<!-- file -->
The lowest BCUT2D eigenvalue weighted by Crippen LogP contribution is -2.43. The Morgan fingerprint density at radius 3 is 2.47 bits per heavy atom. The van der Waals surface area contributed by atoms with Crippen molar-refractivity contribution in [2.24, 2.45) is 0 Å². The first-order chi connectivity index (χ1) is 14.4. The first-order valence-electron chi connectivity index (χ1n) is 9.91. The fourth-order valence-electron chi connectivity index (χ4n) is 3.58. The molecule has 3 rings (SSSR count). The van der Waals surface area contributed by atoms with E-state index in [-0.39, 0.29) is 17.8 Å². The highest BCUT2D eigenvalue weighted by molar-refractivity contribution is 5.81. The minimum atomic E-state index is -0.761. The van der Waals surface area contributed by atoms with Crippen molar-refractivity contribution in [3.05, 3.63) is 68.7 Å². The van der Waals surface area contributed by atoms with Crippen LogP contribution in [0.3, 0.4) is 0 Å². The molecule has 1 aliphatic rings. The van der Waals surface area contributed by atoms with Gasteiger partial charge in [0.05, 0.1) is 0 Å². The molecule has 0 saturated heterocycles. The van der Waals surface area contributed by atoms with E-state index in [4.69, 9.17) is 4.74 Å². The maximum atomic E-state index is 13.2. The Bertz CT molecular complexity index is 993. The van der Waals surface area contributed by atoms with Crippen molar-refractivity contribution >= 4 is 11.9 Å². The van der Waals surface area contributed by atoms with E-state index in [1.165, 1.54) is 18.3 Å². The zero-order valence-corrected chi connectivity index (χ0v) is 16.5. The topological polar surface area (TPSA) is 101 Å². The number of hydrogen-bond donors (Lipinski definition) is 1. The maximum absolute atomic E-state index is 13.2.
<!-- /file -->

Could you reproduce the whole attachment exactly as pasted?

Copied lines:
The lowest BCUT2D eigenvalue weighted by Crippen LogP contribution is -2.43. The Morgan fingerprint density at radius 3 is 2.47 bits per heavy atom. The van der Waals surface area contributed by atoms with Crippen molar-refractivity contribution in [2.24, 2.45) is 0 Å². The first-order chi connectivity index (χ1) is 14.4. The first-order valence-electron chi connectivity index (χ1n) is 9.91. The fourth-order valence-electron chi connectivity index (χ4n) is 3.58. The molecule has 3 rings (SSSR count). The van der Waals surface area contributed by atoms with E-state index in [-0.39, 0.29) is 17.8 Å². The highest BCUT2D eigenvalue weighted by molar-refractivity contribution is 5.81. The minimum atomic E-state index is -0.761. The van der Waals surface area contributed by atoms with Crippen molar-refractivity contribution in [3.05, 3.63) is 68.7 Å². The van der Waals surface area contributed by atoms with Crippen LogP contribution in [0.3, 0.4) is 0 Å². The molecule has 1 aliphatic rings. The van der Waals surface area contributed by atoms with Gasteiger partial charge in [0.05, 0.1) is 0 Å². The molecule has 0 saturated heterocycles. The van der Waals surface area contributed by atoms with E-state index in [4.69, 9.17) is 4.74 Å². The maximum atomic E-state index is 13.2. The Bertz CT molecular complexity index is 993. The van der Waals surface area contributed by atoms with Crippen molar-refractivity contribution >= 4 is 11.9 Å². The van der Waals surface area contributed by atoms with E-state index in [1.165, 1.54) is 18.3 Å². The zero-order valence-corrected chi connectivity index (χ0v) is 16.5. The topological polar surface area (TPSA) is 101 Å². The number of hydrogen-bond donors (Lipinski definition) is 1. The maximum absolute atomic E-state index is 13.2.